Indeed, “Short-term fluctuations in equity prices come too fast and furious,” and that was certainly the case last week as the D-J Industrial Average (INDU/17535.32) whipsawed its way through the week with Monday – Friday gains/losses like these: -35, +222, -217, +9.38, -185, which drove the day-trading crowd nuts. By week’s end the Doleful Dow had lost more than 200 points, and in the process broke below its May and April reaction lows. That action leaves the Industrials in negative territory for the year once again, and the S&P 500 (SPX/2046.61) darn close to doing the same. While the SPX has not violated its respective May/April reaction lows, it did break below its 10-day moving average (DMA) that we worryingly wrote about in last Friday’s Morning Tack. It also broke below its 50-DMA, which suggests it has “eyes” for its 200-DMA at 2012. Of course that would fit nicely with our model, which telegraphed a decline into last week (∓ 3 sessions), with a target of 1990 – 2000, when the SPX did not follow the S&P 500 Total Return Index to new all-time highs four weeks ago.
Within the “bookends” of the week the retail sector got slammed, leaving the retail indices down some 20% YTD. In the past this has been a modest warning signal for the overall stock market. Yet the real star for the week was the energy complex with crude oil up 3.66%, natural gas better by 5.98%, and gasoline soaring some 6.23%. Surprisingly, most energy stocks did not dance higher with the surge in energy commodities. Indeed, last week was a pretty weird week, but should have come as no great surprise given what our model has been telegraphing.
The call for this week: The stock market’s recent manic depressions have been centered on the word “recession.” I have repeatedly written that I see NO signs of an impending recession. In Barron’s over the weekend, my friend Sam Stovall (S&P Capital IQ and son of the legendary keeper of the GM indicator Bob Stovall), wrote:
“Granted the current [economic] expansion is the forth longest since 1900 and lasted more than twice the median duration of the prior 21. Yet we think this worry is premature, and put the likelihood of slipping into a recession during the remainder of President Barack Obama’s second term in office at 15% to 20%.”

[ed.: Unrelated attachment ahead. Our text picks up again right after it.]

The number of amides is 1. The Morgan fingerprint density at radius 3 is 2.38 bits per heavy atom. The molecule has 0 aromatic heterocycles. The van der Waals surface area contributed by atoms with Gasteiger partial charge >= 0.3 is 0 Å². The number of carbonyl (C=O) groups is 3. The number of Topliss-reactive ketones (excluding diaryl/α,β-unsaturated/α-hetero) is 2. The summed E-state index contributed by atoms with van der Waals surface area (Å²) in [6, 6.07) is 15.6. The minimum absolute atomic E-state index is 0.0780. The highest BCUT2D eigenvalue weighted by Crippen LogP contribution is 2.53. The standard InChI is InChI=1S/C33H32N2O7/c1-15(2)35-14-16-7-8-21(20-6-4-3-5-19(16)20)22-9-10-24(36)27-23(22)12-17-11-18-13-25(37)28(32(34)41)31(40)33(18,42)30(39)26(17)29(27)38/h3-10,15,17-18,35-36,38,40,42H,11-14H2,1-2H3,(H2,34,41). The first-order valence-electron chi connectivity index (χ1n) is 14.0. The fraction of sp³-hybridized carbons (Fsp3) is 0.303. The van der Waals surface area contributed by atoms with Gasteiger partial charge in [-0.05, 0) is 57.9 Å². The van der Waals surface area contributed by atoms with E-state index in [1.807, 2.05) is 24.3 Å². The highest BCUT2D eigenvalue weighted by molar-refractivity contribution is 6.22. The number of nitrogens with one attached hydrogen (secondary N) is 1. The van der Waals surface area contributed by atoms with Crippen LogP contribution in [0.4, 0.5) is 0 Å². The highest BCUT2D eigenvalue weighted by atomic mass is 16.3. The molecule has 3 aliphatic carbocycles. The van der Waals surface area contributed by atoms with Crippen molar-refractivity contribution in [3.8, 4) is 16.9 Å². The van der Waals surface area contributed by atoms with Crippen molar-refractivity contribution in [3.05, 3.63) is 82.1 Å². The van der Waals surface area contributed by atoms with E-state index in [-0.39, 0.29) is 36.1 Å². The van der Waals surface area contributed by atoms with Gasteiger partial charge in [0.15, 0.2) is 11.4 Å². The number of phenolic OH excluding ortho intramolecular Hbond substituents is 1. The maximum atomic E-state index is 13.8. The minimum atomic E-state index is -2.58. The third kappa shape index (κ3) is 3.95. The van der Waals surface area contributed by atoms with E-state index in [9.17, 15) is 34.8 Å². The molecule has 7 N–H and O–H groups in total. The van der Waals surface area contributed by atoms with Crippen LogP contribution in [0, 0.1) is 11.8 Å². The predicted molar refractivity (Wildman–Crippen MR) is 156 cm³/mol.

Plainly we agree! Worth noting is that in the past three years, paycheck income has increased by a 4.3% annualized rate, far better than the real GDP growth rate. Moreover, every other semi-truck I see has a sign on the back saying “drivers needed” (buy the trucking stocks recommended by our analyst); and, every other fast food restaurant my grandkids want to stop at has a sign reading “Help Wanted.” These are not the kind of things you see in front of a recession. Clearly, Andrew and I attempt to “call” the near-term wiggles in the equity markets. However, we have NEVER wavered in our belief that the secular bull market remains alive and well. Just look at the attendant chart on the next page and observe that every market peak has subsequently been surmounted with higher prices. We have no doubt that will be the case this time. Our model was looking for a meaningful “low” last week, or early this week (∓ 3 sessions), so stay nimble on a trading basis. Longer-term, this is still a secular “bull market.”
John H. Cochrane for President
May 9, 2016
“John H. Cochrane for President” is my “call” after reading his article in last week’s Wall Street Journal (read it here: Slow Growth). Mr. Cochrane is a senior fellow at Stanford University’s Hoover Institution and in my opinion a really smart, and pragmatic, guy. The first paragraph of the article reads:
Sclerotic growth is America’s overriding economic problem. From 1950 to 2000, the U.S. economy grew at an average rate of 3.5% annually. Since 2000, it has grown at half that rate – 1.76%. Even in the years since the bottom of the great recession in 2009, which should have been a time of fast catch-up growth, the economy has only grown at 2%. Last week’s +0.5% GDP report is merely the latest Ground-hog Day repetition of dashed hopes.
The erudite professor goes on to note that while the differences between 3.5% growth and 2% may seem small, the resultant consequences are large. For example, by 2008 Americans were three times better off than they were in 1952. He writes, “Real GDP per person rose from $16,000 [per year] to $49,000.” However, if growth in the 1950 to 2000 timeframe was only 2%, instead of 3.5%, the per capita income metrics for that same timeframe would have been just $23,000, not $49,000.